Entre chaque écluse, nous avons du nous detacher du bateau de peche, le laisser aller s'attacher en premier , puis arriver ensemble avec le voiler auquel nous etions toujours attaché (a tribord) et nous assembler a nouveau au bateau de peche...la troisieme fois nous etions des Pros!!! Enfin la troisieme ecluse s'est remplie et nous etions prets a entrer sur le lac Gatun (Toujours attaché a Mad Max) Des notre arrivée sur le lac, nous nous sommes empressés de nous détacher, cette fois tout le monde etait d'accord, trois secondes après etre libre l' enorme vague d'un paquebot nous a balance et David et l'autre capitaine ont mis les moteurs à fond pour aller en direction opposée et éviter un contact bord a bord, c'etait tout juste!!!! Nous etions tous épuises, encore 20 minutes jusqu'a la bouée et nous pourrons dormir!!!!!
Arrive a la bouée, nous nous amarrons tranquillement et.... Mad Max arrive et doit s'amarrer sur la meme bouée, David et Buddy avaient perdus toute leur patience à ce moment la et quelques commentaires assez directs ont ete échanges, heureusement tout le monde était tellement fatigués que nous avons tous été nous coucher, le pilote revenait a 6h30 le lendemain matin!!!!!!
Quelques heures de sommeil et nous voila debout et prêt a repartir. Notre nouveau pilote (en fait le pilote est un pilote-conseil, il ne prend jamais la barre) est arrive vers 7 heures et nous avons pris un petit dejeuner avant de partir a 8h30 _ il savait que nos moteurs pouvaient aller a 8 noeuds donc nous avions tout a fait le temps d'arriver aux ecluses du cote pacifique pour midi et demi. Cette seconde étape du transit a éte vraiment un plaisir, un beau voyage à travers le lac Gatun , le stress avait disparu car nous n'avons pas été couplés à un autre bateau (Mad Max était derrière nous, cette fois attaché au bateau de peche mexicain- je ne sais pas ce qu'ils ont fait sans parecoups et que 2 pneus mais...C'est leur problème ou tout du moins celui du pauvre propriétaire du bateau!). Le pilote, Rodofo nous a rassure en nous expliquant que de ce coté , il n'y a pas de turbulences, le niveau d'eau des écluses diminuent doucement comme des bassines qui se vident. Nous nous sommes accrochés à un bateau de touristes, ils prenaient tous notre photo, c'etait rigolo! Nous avons pris des photos, discutes, quel plaisir et quelle différence avec la nuit dernière!!!!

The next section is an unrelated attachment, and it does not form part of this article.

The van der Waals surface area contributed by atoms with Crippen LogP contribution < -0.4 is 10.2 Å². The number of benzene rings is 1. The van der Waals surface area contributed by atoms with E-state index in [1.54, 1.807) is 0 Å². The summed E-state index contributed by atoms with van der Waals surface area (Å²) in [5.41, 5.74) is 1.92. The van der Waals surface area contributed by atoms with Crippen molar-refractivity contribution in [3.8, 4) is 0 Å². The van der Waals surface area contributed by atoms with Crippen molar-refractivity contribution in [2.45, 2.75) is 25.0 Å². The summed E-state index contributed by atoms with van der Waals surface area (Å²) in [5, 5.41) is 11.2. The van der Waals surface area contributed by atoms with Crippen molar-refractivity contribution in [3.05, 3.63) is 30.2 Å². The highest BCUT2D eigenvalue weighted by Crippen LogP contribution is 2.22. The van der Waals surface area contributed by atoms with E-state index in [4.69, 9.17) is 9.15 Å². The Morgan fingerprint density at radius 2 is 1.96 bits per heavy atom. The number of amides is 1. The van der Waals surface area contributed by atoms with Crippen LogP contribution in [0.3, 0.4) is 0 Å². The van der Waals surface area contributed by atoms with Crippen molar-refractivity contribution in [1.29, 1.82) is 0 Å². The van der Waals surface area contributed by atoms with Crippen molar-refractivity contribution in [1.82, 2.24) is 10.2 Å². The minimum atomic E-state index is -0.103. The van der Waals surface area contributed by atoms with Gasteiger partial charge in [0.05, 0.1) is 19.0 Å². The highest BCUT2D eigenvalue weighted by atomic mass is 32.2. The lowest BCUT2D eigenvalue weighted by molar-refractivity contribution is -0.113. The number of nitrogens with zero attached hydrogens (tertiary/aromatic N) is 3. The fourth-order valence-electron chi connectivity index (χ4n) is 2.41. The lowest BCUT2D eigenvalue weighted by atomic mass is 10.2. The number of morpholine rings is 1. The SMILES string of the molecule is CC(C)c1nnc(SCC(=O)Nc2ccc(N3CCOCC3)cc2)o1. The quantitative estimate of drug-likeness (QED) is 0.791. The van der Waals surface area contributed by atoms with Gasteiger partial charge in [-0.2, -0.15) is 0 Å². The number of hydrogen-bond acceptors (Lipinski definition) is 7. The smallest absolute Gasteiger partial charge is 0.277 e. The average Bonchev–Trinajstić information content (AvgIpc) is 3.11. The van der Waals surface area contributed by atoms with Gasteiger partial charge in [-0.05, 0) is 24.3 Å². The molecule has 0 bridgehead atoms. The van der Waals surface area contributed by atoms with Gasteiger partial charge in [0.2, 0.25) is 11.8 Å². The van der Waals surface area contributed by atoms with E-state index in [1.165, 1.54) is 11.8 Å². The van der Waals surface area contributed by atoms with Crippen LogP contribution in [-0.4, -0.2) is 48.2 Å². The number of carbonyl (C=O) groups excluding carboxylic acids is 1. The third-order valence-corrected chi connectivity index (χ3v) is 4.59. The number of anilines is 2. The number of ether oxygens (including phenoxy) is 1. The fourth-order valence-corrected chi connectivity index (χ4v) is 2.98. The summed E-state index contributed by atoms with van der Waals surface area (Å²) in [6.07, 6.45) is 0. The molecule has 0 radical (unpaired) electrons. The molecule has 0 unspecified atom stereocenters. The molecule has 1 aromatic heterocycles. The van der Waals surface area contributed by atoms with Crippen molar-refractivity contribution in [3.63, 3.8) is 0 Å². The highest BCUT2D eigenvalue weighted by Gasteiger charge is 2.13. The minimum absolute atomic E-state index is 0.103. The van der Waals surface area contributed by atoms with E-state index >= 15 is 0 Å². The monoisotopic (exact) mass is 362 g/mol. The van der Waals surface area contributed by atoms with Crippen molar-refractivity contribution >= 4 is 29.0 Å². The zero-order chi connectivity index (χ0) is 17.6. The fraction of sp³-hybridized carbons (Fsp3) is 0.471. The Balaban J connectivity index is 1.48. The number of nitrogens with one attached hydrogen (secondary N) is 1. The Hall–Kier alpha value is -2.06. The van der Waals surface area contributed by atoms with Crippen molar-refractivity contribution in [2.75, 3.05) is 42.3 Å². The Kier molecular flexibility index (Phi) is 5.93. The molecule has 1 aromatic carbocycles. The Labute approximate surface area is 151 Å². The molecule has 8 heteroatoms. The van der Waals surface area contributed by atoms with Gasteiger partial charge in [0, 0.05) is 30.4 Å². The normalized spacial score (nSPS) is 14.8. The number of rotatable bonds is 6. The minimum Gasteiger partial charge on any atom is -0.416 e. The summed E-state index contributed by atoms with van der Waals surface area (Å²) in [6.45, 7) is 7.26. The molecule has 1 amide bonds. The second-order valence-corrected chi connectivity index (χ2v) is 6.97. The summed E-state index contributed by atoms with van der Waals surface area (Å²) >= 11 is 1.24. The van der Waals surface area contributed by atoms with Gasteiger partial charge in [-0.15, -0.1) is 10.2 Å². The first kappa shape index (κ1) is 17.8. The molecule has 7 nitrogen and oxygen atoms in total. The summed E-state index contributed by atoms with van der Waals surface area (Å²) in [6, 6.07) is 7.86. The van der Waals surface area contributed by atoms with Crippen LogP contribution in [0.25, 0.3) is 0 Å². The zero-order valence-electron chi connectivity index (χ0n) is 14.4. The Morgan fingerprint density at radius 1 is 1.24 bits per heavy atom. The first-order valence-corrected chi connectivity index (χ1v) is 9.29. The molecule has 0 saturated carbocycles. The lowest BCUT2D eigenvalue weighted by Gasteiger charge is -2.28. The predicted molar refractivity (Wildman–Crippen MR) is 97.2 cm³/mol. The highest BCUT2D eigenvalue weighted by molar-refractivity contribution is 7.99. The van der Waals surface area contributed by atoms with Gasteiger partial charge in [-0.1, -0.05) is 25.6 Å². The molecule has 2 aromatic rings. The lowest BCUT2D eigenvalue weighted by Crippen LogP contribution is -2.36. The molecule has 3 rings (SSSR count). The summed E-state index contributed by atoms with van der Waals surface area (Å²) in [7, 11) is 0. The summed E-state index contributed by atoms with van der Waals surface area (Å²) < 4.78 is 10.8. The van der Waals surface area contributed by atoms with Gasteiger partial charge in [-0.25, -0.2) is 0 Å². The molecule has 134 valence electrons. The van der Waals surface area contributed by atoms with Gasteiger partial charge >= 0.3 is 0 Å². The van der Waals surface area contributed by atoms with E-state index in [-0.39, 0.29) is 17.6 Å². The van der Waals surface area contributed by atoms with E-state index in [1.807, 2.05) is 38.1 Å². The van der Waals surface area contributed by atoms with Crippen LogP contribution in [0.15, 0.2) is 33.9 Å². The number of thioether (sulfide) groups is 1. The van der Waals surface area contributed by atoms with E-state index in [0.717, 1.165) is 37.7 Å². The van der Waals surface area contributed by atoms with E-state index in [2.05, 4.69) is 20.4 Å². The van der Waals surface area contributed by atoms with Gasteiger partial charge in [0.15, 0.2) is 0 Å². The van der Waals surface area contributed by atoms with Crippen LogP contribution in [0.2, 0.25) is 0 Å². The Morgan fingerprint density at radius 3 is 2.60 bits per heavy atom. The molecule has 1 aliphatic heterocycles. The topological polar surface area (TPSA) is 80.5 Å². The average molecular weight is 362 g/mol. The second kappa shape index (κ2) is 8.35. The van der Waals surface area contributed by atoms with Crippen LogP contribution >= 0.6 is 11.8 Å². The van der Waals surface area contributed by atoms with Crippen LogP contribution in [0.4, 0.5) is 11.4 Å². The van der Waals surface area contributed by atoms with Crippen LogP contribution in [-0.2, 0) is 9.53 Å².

Enfin la dernière écluse etait derrière nous et nous étions....sur l'océan pacifique....incroyable!!!!
Notre pilote est parti et nous sommes allés en direction de panama City et la marina Flamenco ou nos teneurs de ligne sont partis eux aussi. Nous avons vivement remercié Melissa et Buddy qui ont fait ce transit pour avoir une experience. Melissa pensait peut-etre traverser pour aller sur le cote ouest du Costa Rica mais maintenant ils (surtout Melissa) ont change d'avis....ce sera pour plus tard!!!! Merci encore Melissa, Buddy et Roberto, je n'aurai jamais pu y arriver toute seule avec les enfants!
1- Ne pas lire ce Blog si vous devez traverser le canal sous peu! bien sur cela peut se passer beaucoup plus simplement (je me demande bien ce que le blog de Mad Max doit dire.... Impeccable passage, pas de probleme! )
2- En fin de compte, nous avons eu beaucoup de chance, nous avions une bonne equipe à bord , de nos teneurs de ligne , aux pilotes, Emilie et Alec ont été supers, et notre capitaine David a vraiment pilote comme un chef!
3- Et puis....nous sommes sur le Pacifique!!!!!!!
PS: J'ai oublié de vous dire que juste avant d'arriver a la marina ,Alec est tombé à travers la hatch mais heureusement plus de peur que de mal et quelques bleus (pas de cotes cassees!). En plus un instrument de navigation a cessé de marcher, mais nous sommes au bon endroit pour les réparations de bateaux, Panama City !
Vessel Name: O'Vive
Vessel Make/Model: St Francis 50' catamaran
Hailing Port: Tavernier, Florida USA
Crew: David, Alec, Emilie, Nathalie